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Chapter 11 Securities Markets © 2000 John Wiley
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Chapter 11 Securities Markets © 2000 John Wiley

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  • 1. Chapter 11 Securities Markets © 2000 John Wiley & Sons, Inc.
  • 2. Chapter Outcomes
    • Describe the processes and institutions used by businesses to distribute new securities to the investing public.
    • Outline the recent difficulties and changes in structure of the investment banking industry.
    • Describe how securities are traded among investors.
    • Identify the regulatory mechanisms by which the securities exchanges and the over-the-counter markets are controlled.
    • Explain influences that affect broker commissions.
  • 3. Primary Security Markets
    • Primary versus secondary securities markets
    • Initial Public Offerings (IPOs)
    • Investment Banks
  • 4. Functions of Investments Banks
    • Three Main Functions:
      • Origination
      • Underwriting
      • Selling
    • Origination
      • Public Offering
      • Private Placement
      • Prospectus
  • 5. Investment Bank Functions, continued
    • Underwriting
      • “Carrying the risk”
      • Best efforts
      • Shelf registration
      • Private placement
      • Rights offerings
      • Competitive bids
  • 6. Investment Bank Functions, continued
    • Selling
      • Syndicate
      • Tombstone Ad
      • Aftermarket
  • 7. The Costs of Raising Capital
    • The costs of issuing stocks and bonds are called “flotation costs.”
      • Out-of-pocket costs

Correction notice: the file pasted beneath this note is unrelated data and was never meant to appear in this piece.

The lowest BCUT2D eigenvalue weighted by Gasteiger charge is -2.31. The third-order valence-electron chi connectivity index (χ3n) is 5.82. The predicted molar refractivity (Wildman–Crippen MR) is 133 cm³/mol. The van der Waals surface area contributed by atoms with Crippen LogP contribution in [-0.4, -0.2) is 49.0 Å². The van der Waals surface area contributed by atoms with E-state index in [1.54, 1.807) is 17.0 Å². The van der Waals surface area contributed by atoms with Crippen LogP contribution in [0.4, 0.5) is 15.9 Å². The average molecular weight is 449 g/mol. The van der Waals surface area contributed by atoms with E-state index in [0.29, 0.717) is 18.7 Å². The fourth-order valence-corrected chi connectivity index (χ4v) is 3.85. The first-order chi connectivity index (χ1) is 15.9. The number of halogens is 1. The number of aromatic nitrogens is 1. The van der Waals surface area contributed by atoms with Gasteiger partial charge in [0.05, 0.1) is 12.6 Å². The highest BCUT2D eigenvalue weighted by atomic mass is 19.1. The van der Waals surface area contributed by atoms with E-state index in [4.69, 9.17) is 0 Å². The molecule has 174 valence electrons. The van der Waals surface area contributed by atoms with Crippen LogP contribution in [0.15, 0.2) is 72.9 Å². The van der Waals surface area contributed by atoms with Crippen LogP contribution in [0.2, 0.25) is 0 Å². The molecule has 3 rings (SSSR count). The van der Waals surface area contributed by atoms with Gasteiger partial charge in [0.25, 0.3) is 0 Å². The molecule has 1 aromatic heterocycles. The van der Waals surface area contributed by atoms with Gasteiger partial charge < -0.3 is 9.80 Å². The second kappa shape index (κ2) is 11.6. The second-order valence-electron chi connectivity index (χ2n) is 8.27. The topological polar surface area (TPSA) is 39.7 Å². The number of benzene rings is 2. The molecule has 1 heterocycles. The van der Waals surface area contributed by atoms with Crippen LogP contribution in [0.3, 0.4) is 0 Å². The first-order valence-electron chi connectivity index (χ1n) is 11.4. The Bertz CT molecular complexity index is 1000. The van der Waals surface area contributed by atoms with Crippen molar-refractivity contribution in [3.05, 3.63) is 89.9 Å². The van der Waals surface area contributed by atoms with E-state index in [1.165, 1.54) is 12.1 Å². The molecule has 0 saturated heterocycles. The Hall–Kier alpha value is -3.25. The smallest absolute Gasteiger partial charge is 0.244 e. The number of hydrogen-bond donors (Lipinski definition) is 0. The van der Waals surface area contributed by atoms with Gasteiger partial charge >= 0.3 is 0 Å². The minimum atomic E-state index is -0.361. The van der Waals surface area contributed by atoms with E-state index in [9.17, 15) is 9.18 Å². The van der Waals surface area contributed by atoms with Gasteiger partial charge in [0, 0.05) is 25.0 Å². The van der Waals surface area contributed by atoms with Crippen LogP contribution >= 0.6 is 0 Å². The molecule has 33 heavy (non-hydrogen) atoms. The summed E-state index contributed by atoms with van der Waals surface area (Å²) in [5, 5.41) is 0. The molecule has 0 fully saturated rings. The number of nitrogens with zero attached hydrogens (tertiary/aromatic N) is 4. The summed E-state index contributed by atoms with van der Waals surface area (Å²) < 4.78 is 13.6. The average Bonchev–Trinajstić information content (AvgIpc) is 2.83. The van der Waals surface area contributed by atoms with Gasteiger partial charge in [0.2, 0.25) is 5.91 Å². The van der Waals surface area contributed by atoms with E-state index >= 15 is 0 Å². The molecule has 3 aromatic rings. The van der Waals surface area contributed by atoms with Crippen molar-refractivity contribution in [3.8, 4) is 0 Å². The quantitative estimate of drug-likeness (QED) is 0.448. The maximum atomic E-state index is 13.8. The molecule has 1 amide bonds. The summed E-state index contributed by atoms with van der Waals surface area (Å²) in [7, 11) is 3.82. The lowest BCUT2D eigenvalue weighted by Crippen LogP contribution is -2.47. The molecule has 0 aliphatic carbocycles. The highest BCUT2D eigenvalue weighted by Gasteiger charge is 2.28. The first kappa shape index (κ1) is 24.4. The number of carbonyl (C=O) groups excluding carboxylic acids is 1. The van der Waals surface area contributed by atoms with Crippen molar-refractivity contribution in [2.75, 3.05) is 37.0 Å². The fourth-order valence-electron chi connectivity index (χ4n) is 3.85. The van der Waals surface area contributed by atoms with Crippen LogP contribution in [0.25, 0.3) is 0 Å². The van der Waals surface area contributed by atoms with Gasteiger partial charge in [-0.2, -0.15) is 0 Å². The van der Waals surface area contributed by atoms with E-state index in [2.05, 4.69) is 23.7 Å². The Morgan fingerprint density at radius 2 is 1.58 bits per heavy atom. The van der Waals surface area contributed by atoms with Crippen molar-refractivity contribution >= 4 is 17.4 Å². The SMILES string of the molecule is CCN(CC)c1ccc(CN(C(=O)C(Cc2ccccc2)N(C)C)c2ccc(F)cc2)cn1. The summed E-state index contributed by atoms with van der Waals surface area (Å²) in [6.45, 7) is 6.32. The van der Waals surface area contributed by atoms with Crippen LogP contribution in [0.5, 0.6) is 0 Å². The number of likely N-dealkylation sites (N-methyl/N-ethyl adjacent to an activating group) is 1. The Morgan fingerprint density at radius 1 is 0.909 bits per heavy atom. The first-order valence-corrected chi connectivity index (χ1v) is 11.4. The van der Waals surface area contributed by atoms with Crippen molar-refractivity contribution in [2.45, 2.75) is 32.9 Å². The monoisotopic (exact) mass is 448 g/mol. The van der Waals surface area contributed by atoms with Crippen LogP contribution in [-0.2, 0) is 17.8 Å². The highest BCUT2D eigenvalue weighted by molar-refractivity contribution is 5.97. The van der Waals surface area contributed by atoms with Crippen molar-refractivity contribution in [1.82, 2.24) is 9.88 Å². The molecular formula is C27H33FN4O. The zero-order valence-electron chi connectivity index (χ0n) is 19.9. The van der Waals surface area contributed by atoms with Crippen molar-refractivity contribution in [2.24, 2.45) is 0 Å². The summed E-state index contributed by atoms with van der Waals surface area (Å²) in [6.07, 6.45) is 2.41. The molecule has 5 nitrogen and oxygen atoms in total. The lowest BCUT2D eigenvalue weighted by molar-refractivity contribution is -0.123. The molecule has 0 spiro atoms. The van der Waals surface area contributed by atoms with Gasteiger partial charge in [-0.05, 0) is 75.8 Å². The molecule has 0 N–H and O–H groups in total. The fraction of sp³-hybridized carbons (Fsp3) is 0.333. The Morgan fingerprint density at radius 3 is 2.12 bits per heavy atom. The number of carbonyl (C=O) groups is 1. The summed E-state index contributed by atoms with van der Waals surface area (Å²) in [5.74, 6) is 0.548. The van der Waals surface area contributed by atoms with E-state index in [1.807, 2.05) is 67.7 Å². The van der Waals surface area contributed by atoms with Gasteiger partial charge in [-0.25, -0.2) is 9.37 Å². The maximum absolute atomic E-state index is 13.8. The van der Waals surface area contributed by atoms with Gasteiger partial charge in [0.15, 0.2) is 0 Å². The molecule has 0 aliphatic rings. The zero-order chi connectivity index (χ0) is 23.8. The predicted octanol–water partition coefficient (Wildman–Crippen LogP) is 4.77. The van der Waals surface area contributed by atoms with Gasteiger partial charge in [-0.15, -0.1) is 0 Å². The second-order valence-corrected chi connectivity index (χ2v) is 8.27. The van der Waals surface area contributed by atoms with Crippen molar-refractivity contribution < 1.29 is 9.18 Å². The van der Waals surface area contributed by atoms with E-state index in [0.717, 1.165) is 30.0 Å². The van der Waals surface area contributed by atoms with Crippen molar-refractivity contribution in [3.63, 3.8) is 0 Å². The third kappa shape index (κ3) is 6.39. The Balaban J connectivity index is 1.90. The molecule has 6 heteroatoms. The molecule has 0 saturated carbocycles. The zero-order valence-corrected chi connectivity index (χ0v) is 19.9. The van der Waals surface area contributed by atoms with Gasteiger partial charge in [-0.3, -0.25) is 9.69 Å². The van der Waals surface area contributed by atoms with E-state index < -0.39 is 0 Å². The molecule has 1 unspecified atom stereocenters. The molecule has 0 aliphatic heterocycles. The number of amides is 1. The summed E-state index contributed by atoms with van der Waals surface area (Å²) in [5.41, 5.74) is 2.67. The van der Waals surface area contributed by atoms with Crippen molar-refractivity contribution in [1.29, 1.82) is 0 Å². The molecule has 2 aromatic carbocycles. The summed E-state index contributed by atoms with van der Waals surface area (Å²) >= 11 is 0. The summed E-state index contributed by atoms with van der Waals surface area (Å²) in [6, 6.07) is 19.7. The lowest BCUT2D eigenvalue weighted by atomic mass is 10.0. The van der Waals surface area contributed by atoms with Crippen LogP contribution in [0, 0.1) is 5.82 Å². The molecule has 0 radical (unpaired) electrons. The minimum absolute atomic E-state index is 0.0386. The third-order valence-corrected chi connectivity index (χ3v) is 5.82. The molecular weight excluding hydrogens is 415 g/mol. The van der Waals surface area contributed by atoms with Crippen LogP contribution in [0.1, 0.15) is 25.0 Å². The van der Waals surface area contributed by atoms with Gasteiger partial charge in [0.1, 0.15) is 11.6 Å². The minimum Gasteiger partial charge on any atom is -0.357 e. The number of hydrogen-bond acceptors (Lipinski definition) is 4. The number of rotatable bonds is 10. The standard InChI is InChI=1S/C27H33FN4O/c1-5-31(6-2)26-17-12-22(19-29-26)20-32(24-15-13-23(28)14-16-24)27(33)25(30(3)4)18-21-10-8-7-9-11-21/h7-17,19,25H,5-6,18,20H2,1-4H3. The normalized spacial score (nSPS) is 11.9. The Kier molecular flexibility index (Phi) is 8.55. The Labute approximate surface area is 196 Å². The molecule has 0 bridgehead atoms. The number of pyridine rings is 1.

• Spread
      • Underpricing
    • The sum of these costs can total 20-30%..or more...of the funds raised
    • Hot/cold IPO markets
  • 8. What else do Investment Banks do?
    • Commercial paper
    • Mergers and acquisitions
    • Manage investment funds (e.g., company pension funds)
  • 9. Secondary Securities Markets
    • Organized Exchange versus Over-the-Counter (OTC)
    • Organized Exchange: NYSE
  • 10. Trading on the NYSE floor
    • Members own “seats”
    • Commission brokers
    • Floor brokers
    • Registered traders
    • Specialists
    • Companies need to meet listing requirements, pay fees
  • 11. Ways to Trade Stock
    • Market order
    • Limit order
    • Stop order
    • Short sale
      • Uptick rule
      • 67 15/16 67 15/16 68 68 68
      • 68 1/8 68 1/8 68 68 68
  • 12. Buying on Margin
    • “Buying on margin” means to use some of your money (equity) and some borrowed funds to purchase a security
    • Margin: investor’s equity position
    • Margin requirements: minimum percentage of the purchase price that the investor must pay from his/her funds
  • 13. Margin’s effect on trading profits Assume: 60% margin
    • Initially buy securities worth $50,000
    • Initial
    • position t=1 t=2
    • Mkt value $50,000 $55,000 $45,000
    • Less: borrowed
    • funds 20,000 20,000 20,000
    • Equity $30,000 $35,000 $25,000
  • 14. More investing terms
    • Margin call
    • Maintenance margin
    • Round lot
    • Odd lot
    • Program trading
  • 15. Over-The-Counter Market (OTC)
    • NASDAQ
    • Not just for small firms
      • Intel, Apple, Microsoft
    • Centralized versus non-centralized location
    • Specialists versus dealers